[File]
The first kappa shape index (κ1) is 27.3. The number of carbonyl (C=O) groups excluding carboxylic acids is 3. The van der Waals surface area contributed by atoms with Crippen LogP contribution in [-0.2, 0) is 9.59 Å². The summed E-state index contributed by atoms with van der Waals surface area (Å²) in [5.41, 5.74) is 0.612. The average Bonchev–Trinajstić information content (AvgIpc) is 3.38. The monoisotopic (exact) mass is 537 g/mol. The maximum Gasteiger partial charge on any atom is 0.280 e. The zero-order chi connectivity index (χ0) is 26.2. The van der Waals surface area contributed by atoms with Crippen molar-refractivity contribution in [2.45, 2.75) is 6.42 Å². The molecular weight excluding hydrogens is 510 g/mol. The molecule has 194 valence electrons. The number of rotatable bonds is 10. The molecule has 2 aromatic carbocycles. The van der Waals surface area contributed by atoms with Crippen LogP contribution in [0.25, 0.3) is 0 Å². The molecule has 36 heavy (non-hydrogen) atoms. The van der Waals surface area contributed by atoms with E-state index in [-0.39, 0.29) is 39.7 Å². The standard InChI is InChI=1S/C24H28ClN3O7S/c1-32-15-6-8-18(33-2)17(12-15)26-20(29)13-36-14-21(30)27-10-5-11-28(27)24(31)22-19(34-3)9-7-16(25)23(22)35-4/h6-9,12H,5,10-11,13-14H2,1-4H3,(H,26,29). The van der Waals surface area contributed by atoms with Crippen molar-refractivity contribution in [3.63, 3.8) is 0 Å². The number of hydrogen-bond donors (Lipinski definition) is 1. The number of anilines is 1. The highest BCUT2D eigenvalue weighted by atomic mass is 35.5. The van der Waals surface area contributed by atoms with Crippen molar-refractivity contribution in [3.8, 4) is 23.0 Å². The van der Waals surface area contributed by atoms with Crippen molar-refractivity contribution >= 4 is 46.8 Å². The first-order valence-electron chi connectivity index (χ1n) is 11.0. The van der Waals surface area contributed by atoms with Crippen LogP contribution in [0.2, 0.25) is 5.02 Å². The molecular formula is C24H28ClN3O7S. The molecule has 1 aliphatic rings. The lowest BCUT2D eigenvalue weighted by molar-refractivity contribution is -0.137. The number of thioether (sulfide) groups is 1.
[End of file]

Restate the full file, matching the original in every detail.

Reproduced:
The first kappa shape index (κ1) is 27.3. The number of carbonyl (C=O) groups excluding carboxylic acids is 3. The van der Waals surface area contributed by atoms with Crippen LogP contribution in [-0.2, 0) is 9.59 Å². The summed E-state index contributed by atoms with van der Waals surface area (Å²) in [5.41, 5.74) is 0.612. The average Bonchev–Trinajstić information content (AvgIpc) is 3.38. The monoisotopic (exact) mass is 537 g/mol. The maximum Gasteiger partial charge on any atom is 0.280 e. The zero-order chi connectivity index (χ0) is 26.2. The van der Waals surface area contributed by atoms with Crippen molar-refractivity contribution in [2.45, 2.75) is 6.42 Å². The molecular weight excluding hydrogens is 510 g/mol. The molecule has 194 valence electrons. The number of rotatable bonds is 10. The molecule has 2 aromatic carbocycles. The van der Waals surface area contributed by atoms with Crippen LogP contribution in [0.25, 0.3) is 0 Å². The molecule has 36 heavy (non-hydrogen) atoms. The van der Waals surface area contributed by atoms with E-state index in [-0.39, 0.29) is 39.7 Å². The standard InChI is InChI=1S/C24H28ClN3O7S/c1-32-15-6-8-18(33-2)17(12-15)26-20(29)13-36-14-21(30)27-10-5-11-28(27)24(31)22-19(34-3)9-7-16(25)23(22)35-4/h6-9,12H,5,10-11,13-14H2,1-4H3,(H,26,29). The van der Waals surface area contributed by atoms with Crippen molar-refractivity contribution in [3.63, 3.8) is 0 Å². The number of hydrogen-bond donors (Lipinski definition) is 1. The number of anilines is 1. The highest BCUT2D eigenvalue weighted by atomic mass is 35.5. The van der Waals surface area contributed by atoms with Crippen molar-refractivity contribution in [3.8, 4) is 23.0 Å². The van der Waals surface area contributed by atoms with Crippen molar-refractivity contribution >= 4 is 46.8 Å². The first-order valence-electron chi connectivity index (χ1n) is 11.0. The van der Waals surface area contributed by atoms with Crippen LogP contribution in [0.2, 0.25) is 5.02 Å². The molecular formula is C24H28ClN3O7S. The molecule has 1 aliphatic rings. The lowest BCUT2D eigenvalue weighted by molar-refractivity contribution is -0.137. The number of thioether (sulfide) groups is 1.